Today’s version of what you knew yesterday

I can’t see the thousands of messages that were there before this one. They’re gone. Irretrievable. I can only see what’s there right now.

I’m talking about what’s written on my whiteboard.

Remember VHS? To record a show you either needed a blank tape or to record over something else.

Whiteboards and VHS are good metaphors for our knowledge because they can only show us what is currently there.

We can’t see what came before. We can’t remember what it’s like to not know.

Imagine you’ve been friends with someone for twenty years and you find out that they abuse their partner.

You can’t go back to not knowing. You can’t recreate the conditions of your relationship from before you found out.

It’s similar to hindsight bias. Hindsight bias is when your current knowledge influences your interpretation of past events. You can only see the past through the lens of what you know now.

Imagine everything you know is written on a whiteboard. If you learn something new you add it to the board. If you learn you’re wrong about something you erase it or replace it with what you think is right.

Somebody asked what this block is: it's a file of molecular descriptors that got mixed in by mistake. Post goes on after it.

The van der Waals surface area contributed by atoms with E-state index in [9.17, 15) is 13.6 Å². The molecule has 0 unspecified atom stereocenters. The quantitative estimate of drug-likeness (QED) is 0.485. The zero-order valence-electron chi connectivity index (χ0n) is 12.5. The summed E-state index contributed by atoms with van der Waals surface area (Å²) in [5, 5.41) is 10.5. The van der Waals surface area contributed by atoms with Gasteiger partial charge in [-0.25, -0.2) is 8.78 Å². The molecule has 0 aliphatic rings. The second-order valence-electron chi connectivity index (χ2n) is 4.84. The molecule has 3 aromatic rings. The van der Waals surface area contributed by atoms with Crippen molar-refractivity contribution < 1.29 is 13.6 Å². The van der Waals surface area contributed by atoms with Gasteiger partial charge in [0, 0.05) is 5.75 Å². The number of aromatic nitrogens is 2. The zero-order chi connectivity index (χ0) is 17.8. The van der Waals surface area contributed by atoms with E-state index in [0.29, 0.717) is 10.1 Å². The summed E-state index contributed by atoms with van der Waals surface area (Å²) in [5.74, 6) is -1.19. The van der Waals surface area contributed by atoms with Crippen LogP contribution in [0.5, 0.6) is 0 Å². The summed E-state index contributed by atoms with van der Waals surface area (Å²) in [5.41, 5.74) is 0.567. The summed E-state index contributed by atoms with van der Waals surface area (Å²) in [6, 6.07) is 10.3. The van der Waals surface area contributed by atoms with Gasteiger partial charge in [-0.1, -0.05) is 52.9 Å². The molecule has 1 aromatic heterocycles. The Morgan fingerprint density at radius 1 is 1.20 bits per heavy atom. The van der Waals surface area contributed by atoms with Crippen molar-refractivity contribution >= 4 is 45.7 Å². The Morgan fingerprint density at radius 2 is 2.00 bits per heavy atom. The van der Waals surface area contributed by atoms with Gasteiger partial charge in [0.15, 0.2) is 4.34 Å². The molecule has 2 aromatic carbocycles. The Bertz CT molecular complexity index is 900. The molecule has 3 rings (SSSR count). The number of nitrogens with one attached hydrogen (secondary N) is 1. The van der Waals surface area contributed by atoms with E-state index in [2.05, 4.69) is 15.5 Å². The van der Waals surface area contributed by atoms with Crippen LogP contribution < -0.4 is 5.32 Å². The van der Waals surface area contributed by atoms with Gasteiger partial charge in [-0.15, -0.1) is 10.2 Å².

You do this every day.

After several years the picture is incomparable to the one you started with. In fact, unless you’ve meticulously documented every revision you won’t even remember what the starting picture looked like.

This is how our understanding grows. We add. We erase. Every truth written on the board is impermanent. Liable to change. Some have been there from the beginning. Most haven’t.

The only consistent factor amongst your collection of knowledge is that it all resembles writing on a whiteboard. It’s merely the latest iteration of what you knew yesterday. And it’s liable to be rubbed out and erased from your mind forever.

We cannot unsee. We cannot remember how we used to think before we knew.

We cannot be sure that what we know won’t change.